A court in Ghent, Belgium ruled on 17 September 2018 there will be no extradition of Spanish rapper Valtonyc (real name Josep Miquel Arenas Beltrán), who was sentenced to jail in Spain for ‘glorifying terrorism’, Associated Press reported.
The rapper’s lawyer Simon Bekaert told reporters the judge said “there is no terrorism involved, so there is no question of a crime according to Belgain law”. The judge discarded all three charges, he said.
Valtonyc fled from Spain in May when he was supposed to turn himself over to authorities to serve three-and-a-half years behind bars after he was found guilty of glorifying terrorism, insulting the Spanish royal family and issuing threats in his lyrics. A European arrest warrant was issued.
AFP reported the 24-year-old was “tracked down after he published a blurry photograph on his Twitter account showing a canal and a red and white tourist boat typical of Ghent, in northwestern Belgium.”
Freemuse continues to call on Spanish authorities to drop all charges against Valtonyc and all other musicians currently facing charges for their musical expressions.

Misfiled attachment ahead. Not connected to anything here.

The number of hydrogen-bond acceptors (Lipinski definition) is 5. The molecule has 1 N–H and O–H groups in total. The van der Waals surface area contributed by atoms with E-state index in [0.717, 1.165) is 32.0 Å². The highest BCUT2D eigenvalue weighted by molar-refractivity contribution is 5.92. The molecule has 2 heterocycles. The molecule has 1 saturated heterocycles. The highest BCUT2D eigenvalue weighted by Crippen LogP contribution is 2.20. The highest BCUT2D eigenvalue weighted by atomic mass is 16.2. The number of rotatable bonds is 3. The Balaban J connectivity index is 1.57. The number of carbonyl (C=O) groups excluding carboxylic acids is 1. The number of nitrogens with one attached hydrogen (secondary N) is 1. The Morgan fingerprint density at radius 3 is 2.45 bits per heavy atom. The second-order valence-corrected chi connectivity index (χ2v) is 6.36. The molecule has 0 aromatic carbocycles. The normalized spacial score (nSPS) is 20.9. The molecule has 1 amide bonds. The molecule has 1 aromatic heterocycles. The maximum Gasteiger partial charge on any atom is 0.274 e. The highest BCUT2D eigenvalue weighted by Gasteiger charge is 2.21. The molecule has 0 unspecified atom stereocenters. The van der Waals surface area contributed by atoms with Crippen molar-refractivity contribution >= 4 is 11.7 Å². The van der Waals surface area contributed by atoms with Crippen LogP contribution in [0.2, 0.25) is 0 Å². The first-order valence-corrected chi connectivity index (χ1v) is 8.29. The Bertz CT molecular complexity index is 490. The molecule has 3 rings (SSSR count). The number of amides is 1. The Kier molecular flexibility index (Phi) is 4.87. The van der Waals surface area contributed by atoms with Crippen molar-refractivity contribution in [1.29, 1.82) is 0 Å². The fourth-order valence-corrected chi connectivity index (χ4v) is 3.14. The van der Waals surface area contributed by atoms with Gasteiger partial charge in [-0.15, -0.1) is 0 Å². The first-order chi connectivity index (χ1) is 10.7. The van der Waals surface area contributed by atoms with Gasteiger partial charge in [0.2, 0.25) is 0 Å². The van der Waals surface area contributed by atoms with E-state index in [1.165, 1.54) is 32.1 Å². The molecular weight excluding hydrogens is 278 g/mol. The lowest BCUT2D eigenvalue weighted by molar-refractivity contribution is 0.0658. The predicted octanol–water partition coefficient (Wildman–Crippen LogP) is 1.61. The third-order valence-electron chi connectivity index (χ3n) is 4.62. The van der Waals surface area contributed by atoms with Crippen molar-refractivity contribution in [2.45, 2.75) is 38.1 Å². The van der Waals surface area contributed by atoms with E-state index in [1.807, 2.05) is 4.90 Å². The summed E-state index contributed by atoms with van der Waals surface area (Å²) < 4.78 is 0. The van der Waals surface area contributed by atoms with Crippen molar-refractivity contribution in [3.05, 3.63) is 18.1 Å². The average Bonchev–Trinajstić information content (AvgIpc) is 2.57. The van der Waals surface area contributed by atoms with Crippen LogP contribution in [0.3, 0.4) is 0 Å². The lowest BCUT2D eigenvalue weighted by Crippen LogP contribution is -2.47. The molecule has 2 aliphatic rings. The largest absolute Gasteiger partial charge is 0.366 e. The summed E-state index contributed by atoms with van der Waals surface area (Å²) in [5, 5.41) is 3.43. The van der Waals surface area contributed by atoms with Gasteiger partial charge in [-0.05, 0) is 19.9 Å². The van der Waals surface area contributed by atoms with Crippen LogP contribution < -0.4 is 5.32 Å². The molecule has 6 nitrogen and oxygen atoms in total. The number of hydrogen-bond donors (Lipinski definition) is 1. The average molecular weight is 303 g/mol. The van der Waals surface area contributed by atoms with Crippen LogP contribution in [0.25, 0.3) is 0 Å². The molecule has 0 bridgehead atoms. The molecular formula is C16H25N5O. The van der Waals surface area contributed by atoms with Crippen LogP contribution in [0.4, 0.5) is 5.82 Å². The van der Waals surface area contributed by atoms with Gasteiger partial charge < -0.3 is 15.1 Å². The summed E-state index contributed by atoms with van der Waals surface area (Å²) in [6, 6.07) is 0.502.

After the 2015 legislative amendments to the Law on Public Security and Criminal Law, there has been an increase in the number of trials and imprisonments of artists relating to the “glorification of terrorism” and “humiliation of terrorist victims” in Spain.
In December 2017, 12 members of rap group La Insurgencia were sentenced to two years and one day in prison, a fine of 4,500 euros and a ban from standing for public office for nine years each on the charge of “supporting terrorism” in their lyrics.
Spain ranked first as the country that violated the freedom of musical expression the most in 2017 in Freemuse’s global monitoring of artistic freedom violations. For additional information on this silencing environment for rappers in Spain and wider issues of artistic freedom of expression worldwide, read Freemuse’s newly published The State of Artistic Freedom 2018 report.